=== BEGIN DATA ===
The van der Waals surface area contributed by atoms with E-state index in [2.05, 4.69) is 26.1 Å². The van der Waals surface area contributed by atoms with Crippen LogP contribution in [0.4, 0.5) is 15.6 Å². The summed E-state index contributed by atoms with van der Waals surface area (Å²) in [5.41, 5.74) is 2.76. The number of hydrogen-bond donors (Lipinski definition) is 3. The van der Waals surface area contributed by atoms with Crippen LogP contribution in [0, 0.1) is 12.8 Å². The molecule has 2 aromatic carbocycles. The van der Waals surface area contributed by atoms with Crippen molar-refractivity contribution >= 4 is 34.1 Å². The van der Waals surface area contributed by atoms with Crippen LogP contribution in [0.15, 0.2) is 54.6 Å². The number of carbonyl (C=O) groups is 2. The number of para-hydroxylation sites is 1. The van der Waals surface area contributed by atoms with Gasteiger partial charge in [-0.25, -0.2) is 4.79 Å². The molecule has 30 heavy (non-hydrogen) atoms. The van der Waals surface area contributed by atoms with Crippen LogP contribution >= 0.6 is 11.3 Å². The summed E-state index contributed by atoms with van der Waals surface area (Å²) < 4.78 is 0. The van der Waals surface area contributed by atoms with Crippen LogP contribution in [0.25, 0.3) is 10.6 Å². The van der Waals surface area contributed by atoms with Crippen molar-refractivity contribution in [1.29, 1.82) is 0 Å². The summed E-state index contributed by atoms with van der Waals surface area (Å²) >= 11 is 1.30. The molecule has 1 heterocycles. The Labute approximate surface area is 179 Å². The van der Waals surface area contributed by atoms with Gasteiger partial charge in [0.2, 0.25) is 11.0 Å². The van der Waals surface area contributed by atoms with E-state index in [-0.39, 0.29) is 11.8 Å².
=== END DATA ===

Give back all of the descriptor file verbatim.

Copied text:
The van der Waals surface area contributed by atoms with E-state index in [2.05, 4.69) is 26.1 Å². The van der Waals surface area contributed by atoms with Crippen LogP contribution in [0.4, 0.5) is 15.6 Å². The summed E-state index contributed by atoms with van der Waals surface area (Å²) in [5.41, 5.74) is 2.76. The number of hydrogen-bond donors (Lipinski definition) is 3. The van der Waals surface area contributed by atoms with Crippen LogP contribution in [0, 0.1) is 12.8 Å². The molecule has 2 aromatic carbocycles. The van der Waals surface area contributed by atoms with Crippen molar-refractivity contribution >= 4 is 34.1 Å². The van der Waals surface area contributed by atoms with Crippen LogP contribution in [0.15, 0.2) is 54.6 Å². The number of carbonyl (C=O) groups is 2. The number of para-hydroxylation sites is 1. The van der Waals surface area contributed by atoms with Gasteiger partial charge in [-0.25, -0.2) is 4.79 Å². The molecule has 30 heavy (non-hydrogen) atoms. The van der Waals surface area contributed by atoms with Crippen LogP contribution >= 0.6 is 11.3 Å². The summed E-state index contributed by atoms with van der Waals surface area (Å²) < 4.78 is 0. The van der Waals surface area contributed by atoms with Crippen LogP contribution in [0.25, 0.3) is 10.6 Å². The van der Waals surface area contributed by atoms with Crippen molar-refractivity contribution in [1.29, 1.82) is 0 Å². The summed E-state index contributed by atoms with van der Waals surface area (Å²) >= 11 is 1.30. The molecule has 1 heterocycles. The Labute approximate surface area is 179 Å². The van der Waals surface area contributed by atoms with Gasteiger partial charge in [0.2, 0.25) is 11.0 Å². The van der Waals surface area contributed by atoms with E-state index in [-0.39, 0.29) is 11.8 Å².